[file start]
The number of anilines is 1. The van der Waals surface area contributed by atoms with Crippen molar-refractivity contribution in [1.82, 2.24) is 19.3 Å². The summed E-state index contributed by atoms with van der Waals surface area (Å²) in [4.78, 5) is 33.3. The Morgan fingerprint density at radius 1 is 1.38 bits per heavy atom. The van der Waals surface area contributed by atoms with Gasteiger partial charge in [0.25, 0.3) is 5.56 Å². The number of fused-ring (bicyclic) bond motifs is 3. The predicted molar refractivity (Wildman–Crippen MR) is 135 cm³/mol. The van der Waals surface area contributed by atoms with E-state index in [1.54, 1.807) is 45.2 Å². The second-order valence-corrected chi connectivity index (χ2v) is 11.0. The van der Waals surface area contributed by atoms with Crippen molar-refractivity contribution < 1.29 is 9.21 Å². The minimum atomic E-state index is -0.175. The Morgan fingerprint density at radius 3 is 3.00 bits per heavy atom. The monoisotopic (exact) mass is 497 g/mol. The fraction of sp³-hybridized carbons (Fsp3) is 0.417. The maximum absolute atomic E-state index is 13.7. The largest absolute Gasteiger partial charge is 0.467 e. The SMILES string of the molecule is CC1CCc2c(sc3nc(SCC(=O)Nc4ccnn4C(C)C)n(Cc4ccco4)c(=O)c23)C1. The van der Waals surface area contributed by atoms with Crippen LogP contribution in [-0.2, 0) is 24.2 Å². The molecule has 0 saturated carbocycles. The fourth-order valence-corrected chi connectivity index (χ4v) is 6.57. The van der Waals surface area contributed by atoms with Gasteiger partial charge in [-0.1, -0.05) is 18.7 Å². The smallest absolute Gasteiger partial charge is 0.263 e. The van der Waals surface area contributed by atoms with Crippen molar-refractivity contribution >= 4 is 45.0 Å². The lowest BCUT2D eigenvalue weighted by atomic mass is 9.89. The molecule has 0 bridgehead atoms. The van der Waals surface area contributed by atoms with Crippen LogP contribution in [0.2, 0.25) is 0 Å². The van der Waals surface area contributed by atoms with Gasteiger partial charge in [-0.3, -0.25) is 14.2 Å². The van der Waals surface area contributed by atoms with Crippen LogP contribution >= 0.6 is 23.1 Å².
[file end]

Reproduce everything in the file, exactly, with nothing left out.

The number of anilines is 1. The van der Waals surface area contributed by atoms with Crippen molar-refractivity contribution in [1.82, 2.24) is 19.3 Å². The summed E-state index contributed by atoms with van der Waals surface area (Å²) in [4.78, 5) is 33.3. The Morgan fingerprint density at radius 1 is 1.38 bits per heavy atom. The van der Waals surface area contributed by atoms with Gasteiger partial charge in [0.25, 0.3) is 5.56 Å². The number of fused-ring (bicyclic) bond motifs is 3. The predicted molar refractivity (Wildman–Crippen MR) is 135 cm³/mol. The van der Waals surface area contributed by atoms with E-state index in [1.54, 1.807) is 45.2 Å². The second-order valence-corrected chi connectivity index (χ2v) is 11.0. The van der Waals surface area contributed by atoms with Crippen molar-refractivity contribution < 1.29 is 9.21 Å². The minimum atomic E-state index is -0.175. The Morgan fingerprint density at radius 3 is 3.00 bits per heavy atom. The monoisotopic (exact) mass is 497 g/mol. The fraction of sp³-hybridized carbons (Fsp3) is 0.417. The maximum absolute atomic E-state index is 13.7. The largest absolute Gasteiger partial charge is 0.467 e. The SMILES string of the molecule is CC1CCc2c(sc3nc(SCC(=O)Nc4ccnn4C(C)C)n(Cc4ccco4)c(=O)c23)C1. The van der Waals surface area contributed by atoms with Crippen LogP contribution in [-0.2, 0) is 24.2 Å². The molecule has 0 saturated carbocycles. The fourth-order valence-corrected chi connectivity index (χ4v) is 6.57. The van der Waals surface area contributed by atoms with Gasteiger partial charge in [-0.1, -0.05) is 18.7 Å². The smallest absolute Gasteiger partial charge is 0.263 e. The van der Waals surface area contributed by atoms with Crippen molar-refractivity contribution >= 4 is 45.0 Å². The lowest BCUT2D eigenvalue weighted by atomic mass is 9.89. The molecule has 0 bridgehead atoms. The van der Waals surface area contributed by atoms with Crippen LogP contribution in [0.2, 0.25) is 0 Å². The van der Waals surface area contributed by atoms with Gasteiger partial charge in [-0.3, -0.25) is 14.2 Å². The van der Waals surface area contributed by atoms with Crippen LogP contribution >= 0.6 is 23.1 Å².